Paul Miller explores whether your projectiles are doing excess damage to small game
The subject of bullet construction and what is the right projectile to use for different purposes is one on which many books have been written. Let’s look at the basics of what a bullet is and how they differ in their formation and performance.
The word ‘bullet’ is derived from the French word ‘boulette’ which roughly translated into English means ‘little ball’. The earliest muzzleloading rifles fired a round lead ball that was wrapped in a loose cotton patch and then rammed down against the previously loaded charge of powder.
The barrels were originally smooth bore like a shotgun but with time rifling was invented when it became recognised that stabilising a projectile by making it spin improved its execution. Shooting with muzzleloading rifles is still popular worldwide and is a great connection with the history of our sport.
With the advent of the metallic cartridge and the single-shot breech-loading rifle, the world opened up to the design of shapely lead cast bullets. Varying their shape occurred as a better understanding of ballistics developed. It was soon discovered that a bullet with a pointed profile was more efficient than one with a round nose. This happened in 1832 in England with Army Captain John Norton’s design of a conical bullet.
It was followed closely by English gunsmith William Greener honing a bullet with a wooden plug in its base which expanded on firing and forced the slug to fit the rifling.
Moving on, in 1847 the soft lead Minie ball was perfected by French Army Captain Claude-Etienne Minie. It was conical in shape with a hollow cavity in the rear which had a small iron cap installed in the base rather than a wooden plug. On firing, this cap also pushed forward in the cavity of the bullet and forced the projectile to expand and contact the rifling. In 1855, the British adopted the Minie ball into their Enfield rifles.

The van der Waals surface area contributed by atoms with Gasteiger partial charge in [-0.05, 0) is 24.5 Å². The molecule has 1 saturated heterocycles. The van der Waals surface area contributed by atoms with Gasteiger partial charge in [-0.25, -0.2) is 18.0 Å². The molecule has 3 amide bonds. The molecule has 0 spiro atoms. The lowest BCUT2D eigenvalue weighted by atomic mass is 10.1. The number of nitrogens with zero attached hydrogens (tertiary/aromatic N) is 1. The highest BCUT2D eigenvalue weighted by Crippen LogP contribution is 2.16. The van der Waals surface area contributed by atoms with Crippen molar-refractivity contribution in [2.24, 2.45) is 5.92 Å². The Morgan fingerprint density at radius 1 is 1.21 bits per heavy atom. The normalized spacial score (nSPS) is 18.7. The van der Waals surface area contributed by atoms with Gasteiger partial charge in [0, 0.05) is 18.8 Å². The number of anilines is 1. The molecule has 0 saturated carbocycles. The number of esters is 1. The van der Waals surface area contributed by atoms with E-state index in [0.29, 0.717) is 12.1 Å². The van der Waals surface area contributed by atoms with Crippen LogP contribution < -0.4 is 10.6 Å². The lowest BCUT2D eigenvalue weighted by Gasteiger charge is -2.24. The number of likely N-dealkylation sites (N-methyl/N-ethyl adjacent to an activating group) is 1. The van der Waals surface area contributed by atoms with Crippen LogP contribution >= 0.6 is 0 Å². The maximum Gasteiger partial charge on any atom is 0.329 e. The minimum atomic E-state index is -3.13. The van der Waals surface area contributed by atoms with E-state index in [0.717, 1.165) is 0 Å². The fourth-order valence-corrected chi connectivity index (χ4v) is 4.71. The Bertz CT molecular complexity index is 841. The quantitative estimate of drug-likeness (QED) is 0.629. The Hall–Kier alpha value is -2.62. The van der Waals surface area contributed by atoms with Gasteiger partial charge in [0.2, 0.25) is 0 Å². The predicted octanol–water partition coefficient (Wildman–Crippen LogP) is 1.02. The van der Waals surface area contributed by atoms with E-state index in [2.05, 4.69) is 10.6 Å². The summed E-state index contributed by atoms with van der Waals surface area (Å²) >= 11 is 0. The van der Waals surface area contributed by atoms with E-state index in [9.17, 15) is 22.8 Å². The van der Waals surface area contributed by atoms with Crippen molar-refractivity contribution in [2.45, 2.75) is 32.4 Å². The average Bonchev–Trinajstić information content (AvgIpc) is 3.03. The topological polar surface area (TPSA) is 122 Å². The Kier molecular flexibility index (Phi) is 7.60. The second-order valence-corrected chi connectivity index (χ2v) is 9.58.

The next important change in bullet design and construction occurred in 1882 when Director of the Swiss Army Laboratory, Lt Colonel Eduard Rubin devised the copper jacketed bullet. This pellet was elongated and featured a lead core in a copper jacket. It was a profoundly important progression because lead bullets were historically only able to be fired at lower velocities. This was because the surface of the lead bullet, in contact with the hot gases of the powder burn at the rear and with the rifling on its way down the barrel, would melt at higher velocities. The advantage of a copper jacket was that copper is harder and has a higher melting point, so bullets constructed in this way were now able to be fired at greater velocities.
So to summarise, bullets for muzzleloading firearms were round and mostly moulded from pure lead. This worked well because they were fired at velocities less than about 1450fps. Then later, moulded bullets manufactured with a combination of lead and tin fired well in more modern firearms with rifling in their barrels at slightly higher velocities. Copper jacketed bullets with a lead core were developed and are the most commonly used worldwide because of their ability to withstand much higher velocities and be designed and constructed for different purposes.
Today we have a large number of manufacturers producing an incredible array of highly sophisticated bullets designed specifically for every conceivable use from military to target, and of course, hunting. When you consider the evolution of the bullet and then you see how relatively quickly this transpired in recent history it is quite mind-boggling.
We can now choose bullets that are lightly constructed and therefore explosive when driven at high velocity for small game shooting. The same can be said for larger game in Australia like feral pigs. Here we can choose a more stoutly constructed bullet that holds together better for penetration through a mud encrusted hide and then mercifully kills the animal by wrecking its lungs or heart.